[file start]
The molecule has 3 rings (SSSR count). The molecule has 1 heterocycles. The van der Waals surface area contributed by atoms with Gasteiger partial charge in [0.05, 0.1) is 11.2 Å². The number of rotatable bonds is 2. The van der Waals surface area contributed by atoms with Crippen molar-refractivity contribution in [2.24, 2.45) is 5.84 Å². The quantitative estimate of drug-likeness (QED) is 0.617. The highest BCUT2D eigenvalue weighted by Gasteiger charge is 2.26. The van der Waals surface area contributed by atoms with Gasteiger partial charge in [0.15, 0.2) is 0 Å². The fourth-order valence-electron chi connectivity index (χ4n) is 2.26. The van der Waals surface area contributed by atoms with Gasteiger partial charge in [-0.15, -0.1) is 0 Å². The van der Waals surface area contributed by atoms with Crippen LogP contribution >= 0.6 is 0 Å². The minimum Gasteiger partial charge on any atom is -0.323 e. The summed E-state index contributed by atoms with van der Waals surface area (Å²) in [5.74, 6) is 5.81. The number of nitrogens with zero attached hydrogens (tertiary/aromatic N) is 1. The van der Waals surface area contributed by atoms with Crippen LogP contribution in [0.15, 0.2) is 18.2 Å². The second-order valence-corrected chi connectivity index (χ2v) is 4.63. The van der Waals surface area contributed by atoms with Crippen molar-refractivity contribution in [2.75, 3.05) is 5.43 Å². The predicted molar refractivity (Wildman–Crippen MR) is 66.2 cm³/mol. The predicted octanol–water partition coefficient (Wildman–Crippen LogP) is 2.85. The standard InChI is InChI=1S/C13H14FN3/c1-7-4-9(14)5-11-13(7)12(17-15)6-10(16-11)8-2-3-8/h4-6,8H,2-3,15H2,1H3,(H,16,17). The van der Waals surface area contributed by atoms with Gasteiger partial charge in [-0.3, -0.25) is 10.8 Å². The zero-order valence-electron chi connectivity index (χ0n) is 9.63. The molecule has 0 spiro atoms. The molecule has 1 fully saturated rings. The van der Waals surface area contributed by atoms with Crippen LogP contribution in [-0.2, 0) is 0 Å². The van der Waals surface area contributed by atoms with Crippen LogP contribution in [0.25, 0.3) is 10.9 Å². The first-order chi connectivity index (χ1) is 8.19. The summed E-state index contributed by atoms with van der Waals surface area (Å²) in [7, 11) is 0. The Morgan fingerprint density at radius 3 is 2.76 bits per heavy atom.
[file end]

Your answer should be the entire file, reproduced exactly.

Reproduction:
The molecule has 3 rings (SSSR count). The molecule has 1 heterocycles. The van der Waals surface area contributed by atoms with Gasteiger partial charge in [0.05, 0.1) is 11.2 Å². The number of rotatable bonds is 2. The van der Waals surface area contributed by atoms with Crippen molar-refractivity contribution in [2.24, 2.45) is 5.84 Å². The quantitative estimate of drug-likeness (QED) is 0.617. The highest BCUT2D eigenvalue weighted by Gasteiger charge is 2.26. The van der Waals surface area contributed by atoms with Gasteiger partial charge in [0.15, 0.2) is 0 Å². The fourth-order valence-electron chi connectivity index (χ4n) is 2.26. The van der Waals surface area contributed by atoms with Gasteiger partial charge in [-0.15, -0.1) is 0 Å². The van der Waals surface area contributed by atoms with Crippen LogP contribution >= 0.6 is 0 Å². The minimum Gasteiger partial charge on any atom is -0.323 e. The summed E-state index contributed by atoms with van der Waals surface area (Å²) in [5.74, 6) is 5.81. The number of nitrogens with zero attached hydrogens (tertiary/aromatic N) is 1. The van der Waals surface area contributed by atoms with Crippen LogP contribution in [0.15, 0.2) is 18.2 Å². The second-order valence-corrected chi connectivity index (χ2v) is 4.63. The van der Waals surface area contributed by atoms with Crippen molar-refractivity contribution in [2.75, 3.05) is 5.43 Å². The predicted molar refractivity (Wildman–Crippen MR) is 66.2 cm³/mol. The predicted octanol–water partition coefficient (Wildman–Crippen LogP) is 2.85. The standard InChI is InChI=1S/C13H14FN3/c1-7-4-9(14)5-11-13(7)12(17-15)6-10(16-11)8-2-3-8/h4-6,8H,2-3,15H2,1H3,(H,16,17). The van der Waals surface area contributed by atoms with Gasteiger partial charge in [-0.3, -0.25) is 10.8 Å². The zero-order valence-electron chi connectivity index (χ0n) is 9.63. The molecule has 0 spiro atoms. The molecule has 1 fully saturated rings. The van der Waals surface area contributed by atoms with Crippen LogP contribution in [-0.2, 0) is 0 Å². The van der Waals surface area contributed by atoms with Crippen LogP contribution in [0.25, 0.3) is 10.9 Å². The first-order chi connectivity index (χ1) is 8.19. The summed E-state index contributed by atoms with van der Waals surface area (Å²) in [7, 11) is 0. The Morgan fingerprint density at radius 3 is 2.76 bits per heavy atom.